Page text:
Celebration!! Family time!! Long drive!! A day at the beach!! All these words buzz into our minds when we think of holidays. Have you ever considered how a multinational company keeps track of holidays across the globe? There must be a data dictionary to maintain all these details so that they can ensure seamless business with their local partners.
This article will explain such a data model.
The Project Requirements in a Nutshell
I have quite simple and straightforward requirements this time. I need to build a data dictionary for holidays across many countries. I want to build it as a component that can be integrated into the main data model when and where required.
On Some Interesting Facts About Holidays Across Countries
In terms of its project requirements, this is one of the simplest problems in data modeling. Yet it’s hard enough to design a data model for it. Usually holidays fall on a fixed date every year, but this isn’t the case for every holiday in every country. If we analyze holidays across various countries, we can easily foresee the complications involved in this data model design.
Let’s have a look at some interesting facts about holidays in various countries:
Many holidays, especially patriotic ones, are observed on a fixed date every year.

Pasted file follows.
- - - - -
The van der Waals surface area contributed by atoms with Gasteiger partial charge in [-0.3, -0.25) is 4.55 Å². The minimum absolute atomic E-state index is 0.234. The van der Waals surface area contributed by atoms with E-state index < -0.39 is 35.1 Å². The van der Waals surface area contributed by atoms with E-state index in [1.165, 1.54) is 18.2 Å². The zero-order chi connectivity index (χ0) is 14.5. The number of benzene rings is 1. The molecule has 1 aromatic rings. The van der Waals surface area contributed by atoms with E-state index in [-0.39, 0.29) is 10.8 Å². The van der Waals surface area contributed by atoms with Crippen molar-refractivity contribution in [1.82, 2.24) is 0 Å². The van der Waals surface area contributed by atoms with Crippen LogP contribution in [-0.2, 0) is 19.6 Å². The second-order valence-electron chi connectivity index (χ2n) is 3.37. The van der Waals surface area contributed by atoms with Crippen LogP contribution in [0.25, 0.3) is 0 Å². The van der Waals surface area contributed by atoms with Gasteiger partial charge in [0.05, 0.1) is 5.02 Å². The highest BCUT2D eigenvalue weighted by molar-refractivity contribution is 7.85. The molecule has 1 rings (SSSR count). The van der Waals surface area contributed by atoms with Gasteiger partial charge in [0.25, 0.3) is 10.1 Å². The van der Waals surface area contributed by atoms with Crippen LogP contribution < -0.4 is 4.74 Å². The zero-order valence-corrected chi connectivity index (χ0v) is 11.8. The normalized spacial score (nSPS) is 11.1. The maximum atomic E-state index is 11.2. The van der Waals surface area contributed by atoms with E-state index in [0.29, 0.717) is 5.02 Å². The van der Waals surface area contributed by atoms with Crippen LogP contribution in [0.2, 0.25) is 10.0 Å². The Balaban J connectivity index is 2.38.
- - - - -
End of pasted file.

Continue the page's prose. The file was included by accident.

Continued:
Independence Day in the USA and India is observed on 4th July and 15th August respectively.
Some holidays are celebrated on a specific day each year – but not always the same calendar date.
Thanksgiving day in the USA is celebrated on the 4th Thursday in November. Last year (2015) this fell on November 26th; this year, it will be November 24th.
Some holidays are celebrated on a fixed date in a year, but if the date falls on Saturday or Sunday, the holiday is purposely shifted to the following Monday to observe a long weekend. Such a holiday is sometimes called ‘Mondayized’.
In Australia and New Zealand, ANZAC Day is celebrated on the 6th of February, but should that date fall on Saturday or Sunday, the holiday is observed on the Monday a day or two later.